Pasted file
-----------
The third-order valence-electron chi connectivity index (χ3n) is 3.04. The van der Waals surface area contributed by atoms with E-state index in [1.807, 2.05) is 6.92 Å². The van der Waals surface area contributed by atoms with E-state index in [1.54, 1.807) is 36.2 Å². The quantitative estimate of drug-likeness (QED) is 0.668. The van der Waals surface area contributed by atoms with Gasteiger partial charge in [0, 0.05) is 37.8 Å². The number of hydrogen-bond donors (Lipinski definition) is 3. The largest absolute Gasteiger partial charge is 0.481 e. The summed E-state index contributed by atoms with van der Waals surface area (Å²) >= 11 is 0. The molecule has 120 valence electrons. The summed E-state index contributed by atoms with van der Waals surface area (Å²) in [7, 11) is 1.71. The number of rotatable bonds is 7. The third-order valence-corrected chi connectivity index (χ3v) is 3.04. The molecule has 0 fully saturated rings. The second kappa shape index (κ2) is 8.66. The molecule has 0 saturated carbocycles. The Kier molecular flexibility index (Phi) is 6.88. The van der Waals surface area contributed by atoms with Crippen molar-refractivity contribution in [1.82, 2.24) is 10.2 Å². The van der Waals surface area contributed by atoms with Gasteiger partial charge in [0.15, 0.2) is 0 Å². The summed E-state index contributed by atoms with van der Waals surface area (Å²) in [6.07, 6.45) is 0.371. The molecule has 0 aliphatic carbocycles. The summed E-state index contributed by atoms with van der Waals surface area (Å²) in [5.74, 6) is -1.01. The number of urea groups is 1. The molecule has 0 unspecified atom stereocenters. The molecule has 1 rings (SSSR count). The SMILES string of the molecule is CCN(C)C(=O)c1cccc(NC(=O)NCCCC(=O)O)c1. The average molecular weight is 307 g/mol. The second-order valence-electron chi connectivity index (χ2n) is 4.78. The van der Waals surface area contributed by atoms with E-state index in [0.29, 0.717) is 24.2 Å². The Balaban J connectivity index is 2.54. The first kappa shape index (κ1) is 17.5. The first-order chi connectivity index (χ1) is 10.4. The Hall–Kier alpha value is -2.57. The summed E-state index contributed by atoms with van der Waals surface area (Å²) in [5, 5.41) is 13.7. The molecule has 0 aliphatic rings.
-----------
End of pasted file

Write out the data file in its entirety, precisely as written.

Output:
The third-order valence-electron chi connectivity index (χ3n) is 3.04. The van der Waals surface area contributed by atoms with E-state index in [1.807, 2.05) is 6.92 Å². The van der Waals surface area contributed by atoms with E-state index in [1.54, 1.807) is 36.2 Å². The quantitative estimate of drug-likeness (QED) is 0.668. The van der Waals surface area contributed by atoms with Gasteiger partial charge in [0, 0.05) is 37.8 Å². The number of hydrogen-bond donors (Lipinski definition) is 3. The largest absolute Gasteiger partial charge is 0.481 e. The summed E-state index contributed by atoms with van der Waals surface area (Å²) >= 11 is 0. The molecule has 120 valence electrons. The summed E-state index contributed by atoms with van der Waals surface area (Å²) in [7, 11) is 1.71. The number of rotatable bonds is 7. The third-order valence-corrected chi connectivity index (χ3v) is 3.04. The molecule has 0 fully saturated rings. The second kappa shape index (κ2) is 8.66. The molecule has 0 saturated carbocycles. The Kier molecular flexibility index (Phi) is 6.88. The van der Waals surface area contributed by atoms with Crippen molar-refractivity contribution in [1.82, 2.24) is 10.2 Å². The van der Waals surface area contributed by atoms with Gasteiger partial charge in [0.15, 0.2) is 0 Å². The summed E-state index contributed by atoms with van der Waals surface area (Å²) in [6.07, 6.45) is 0.371. The molecule has 0 aliphatic carbocycles. The summed E-state index contributed by atoms with van der Waals surface area (Å²) in [5.74, 6) is -1.01. The number of urea groups is 1. The molecule has 0 unspecified atom stereocenters. The molecule has 1 rings (SSSR count). The SMILES string of the molecule is CCN(C)C(=O)c1cccc(NC(=O)NCCCC(=O)O)c1. The average molecular weight is 307 g/mol. The second-order valence-electron chi connectivity index (χ2n) is 4.78. The van der Waals surface area contributed by atoms with E-state index in [0.29, 0.717) is 24.2 Å². The Balaban J connectivity index is 2.54. The first kappa shape index (κ1) is 17.5. The first-order chi connectivity index (χ1) is 10.4. The Hall–Kier alpha value is -2.57. The summed E-state index contributed by atoms with van der Waals surface area (Å²) in [5, 5.41) is 13.7. The molecule has 0 aliphatic rings.